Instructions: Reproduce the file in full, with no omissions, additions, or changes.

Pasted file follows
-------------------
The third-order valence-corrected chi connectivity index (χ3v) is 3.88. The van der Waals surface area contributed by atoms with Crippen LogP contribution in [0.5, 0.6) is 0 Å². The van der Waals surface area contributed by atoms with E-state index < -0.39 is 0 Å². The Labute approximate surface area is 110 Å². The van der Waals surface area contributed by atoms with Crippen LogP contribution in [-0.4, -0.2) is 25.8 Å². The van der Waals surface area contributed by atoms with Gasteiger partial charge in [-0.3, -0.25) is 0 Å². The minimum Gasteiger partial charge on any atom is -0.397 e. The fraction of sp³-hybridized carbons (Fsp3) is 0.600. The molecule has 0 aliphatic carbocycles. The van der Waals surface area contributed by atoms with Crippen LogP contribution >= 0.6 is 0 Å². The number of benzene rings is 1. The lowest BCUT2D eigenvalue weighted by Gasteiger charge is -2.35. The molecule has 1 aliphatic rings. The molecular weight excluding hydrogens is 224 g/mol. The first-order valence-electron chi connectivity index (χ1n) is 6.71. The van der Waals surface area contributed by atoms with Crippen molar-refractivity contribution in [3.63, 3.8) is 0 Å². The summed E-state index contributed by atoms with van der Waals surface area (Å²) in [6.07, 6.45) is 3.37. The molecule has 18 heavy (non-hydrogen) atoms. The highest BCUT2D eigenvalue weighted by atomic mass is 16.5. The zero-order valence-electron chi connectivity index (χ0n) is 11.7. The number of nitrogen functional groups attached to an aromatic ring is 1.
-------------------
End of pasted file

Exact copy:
The third-order valence-corrected chi connectivity index (χ3v) is 3.88. The van der Waals surface area contributed by atoms with Crippen LogP contribution in [0.5, 0.6) is 0 Å². The van der Waals surface area contributed by atoms with E-state index < -0.39 is 0 Å². The Labute approximate surface area is 110 Å². The van der Waals surface area contributed by atoms with Crippen LogP contribution in [-0.4, -0.2) is 25.8 Å². The van der Waals surface area contributed by atoms with Gasteiger partial charge in [-0.3, -0.25) is 0 Å². The minimum Gasteiger partial charge on any atom is -0.397 e. The fraction of sp³-hybridized carbons (Fsp3) is 0.600. The molecule has 0 aliphatic carbocycles. The van der Waals surface area contributed by atoms with Crippen LogP contribution >= 0.6 is 0 Å². The number of benzene rings is 1. The lowest BCUT2D eigenvalue weighted by Gasteiger charge is -2.35. The molecule has 1 aliphatic rings. The molecular weight excluding hydrogens is 224 g/mol. The first-order valence-electron chi connectivity index (χ1n) is 6.71. The van der Waals surface area contributed by atoms with Crippen molar-refractivity contribution in [3.63, 3.8) is 0 Å². The summed E-state index contributed by atoms with van der Waals surface area (Å²) in [6.07, 6.45) is 3.37. The molecule has 18 heavy (non-hydrogen) atoms. The highest BCUT2D eigenvalue weighted by atomic mass is 16.5. The zero-order valence-electron chi connectivity index (χ0n) is 11.7. The number of nitrogen functional groups attached to an aromatic ring is 1.